It seems that any talk these days on prostate health quickly leads to beta sitosterol. What exactly is beta sitosterol and why do people consider it to be the rising star in prostate healthcare?
According to the American Urological Association, an enormous number of men over the age of 50 are prone to poor prostate health. Heredity, ethnicity and diet are considered to be factors that may be linked to poor prostate health. There are no permanent solutions to poor prostate health. In fact, many of the solutions offered are at best temporary and may have serious potential side effects. In contrast, a nutritional supplement containing well-researched herbs, such as beta sitosterol, is now being considered a better option to support prostate health, especially aging prostate health.
Beta sitosterol is a plant sterol found in many common fruits and vegetables, but is especially abundant in plants that produce oil such as stinging nettle, saw palmetto and pygeium africanum. Natural food sources that are rich in beta sitosterol are rice bran, wheat germ, corn oils, soybeans, pecans, and peanuts.
Way back in civilization, the Native Americans used to eat saw palmetto whenever they had troubles with uro-genital health. European settlers used extracts from the saw palmetto fruit. There are several important research studies and clinical trials that link beta sitosterol to inhibiting the growth of an aging prostate and alleviating its discomforts.
Research on plant sterols began way back in 1922 and has further developed over the years. Beta sitosterol was found in pumpkin seeds and studied for its role in prostate health. Over decades of research it is believed that beta sitosterol helps to inhibit the growth of prostate cells that lead to an aging prostate. Research also indicates its benefits to uro-genital health and its role in alleviating the discomforts of an aging prostate.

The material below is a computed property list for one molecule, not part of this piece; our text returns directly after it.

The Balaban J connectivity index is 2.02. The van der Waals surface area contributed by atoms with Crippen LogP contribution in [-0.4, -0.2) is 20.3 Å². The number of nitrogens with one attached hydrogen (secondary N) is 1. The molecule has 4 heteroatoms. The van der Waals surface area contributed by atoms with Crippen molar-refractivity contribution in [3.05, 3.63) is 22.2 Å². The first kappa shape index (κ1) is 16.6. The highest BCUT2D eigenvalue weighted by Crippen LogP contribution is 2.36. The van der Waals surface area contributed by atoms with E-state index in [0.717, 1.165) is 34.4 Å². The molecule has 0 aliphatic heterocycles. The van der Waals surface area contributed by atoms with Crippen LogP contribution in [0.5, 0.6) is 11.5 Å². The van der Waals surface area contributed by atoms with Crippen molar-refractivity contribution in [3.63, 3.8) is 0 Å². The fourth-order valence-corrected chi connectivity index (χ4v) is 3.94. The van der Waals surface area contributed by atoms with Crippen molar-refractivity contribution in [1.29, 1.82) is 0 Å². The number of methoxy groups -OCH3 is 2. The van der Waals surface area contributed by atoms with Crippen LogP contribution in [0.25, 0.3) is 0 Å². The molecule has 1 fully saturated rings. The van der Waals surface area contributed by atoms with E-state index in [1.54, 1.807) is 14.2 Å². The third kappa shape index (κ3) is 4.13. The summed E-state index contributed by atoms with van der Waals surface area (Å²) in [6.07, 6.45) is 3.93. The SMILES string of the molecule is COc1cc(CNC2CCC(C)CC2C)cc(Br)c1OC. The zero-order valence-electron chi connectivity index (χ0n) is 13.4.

In 1999, researchers discovered that beta sitosterol may help to inhibit cholesterol absorption in the digestive system. Beta sitosterol's compounds closely resemble cholesterol. While cholesterol is derived from animals, beta sitosterol is derived from plant sources. Research indicates that beta sitosterol may inhibit the absorption of cholesterol in the body and thus promote healthy cholesterol levels. Beta sitosterol is now being used to fortify certain brands of margarine and cereals. Beta-sitosterol-fortified foods are here to stay, but in order for beta sitosterol to have any impact on uro-genital and prostate health, at least 300 mg of pure beta sitosterol should be consumed, according to research.
There has been an increase in the use of beta sitosterol as a dietary supplement especially to support and protect prostate health which is a rising concern amongst American men.
The Europeans were the first to validate the therapeutic use of beta sistoserol. For the past twenty years, European doctors have been prescribing beta sitosterol to their patients with successful results.
Since the process for approval of new drugs is much slower in the United States, beta sitosterol is made available through prostate supplements under the dietary supplement category. You should look out for pure beta sitosterol supplements that also contain other minerals and vitamins known to maintain prostate health. Super Beta Prostate contains 250 mg of pure beta sitosterol derived from quality plant sources along with other nutrients for nutritional support of prostate health. If you are prone to poor prostate health, you may want to consider taking prostate supplements when you reach your forties as a preventive measure. Men in their fifties and plus may find relief from aging prostate discomfort through nutritional support. Beta sitosterol helps promote healthy urinary flow and prostate functions.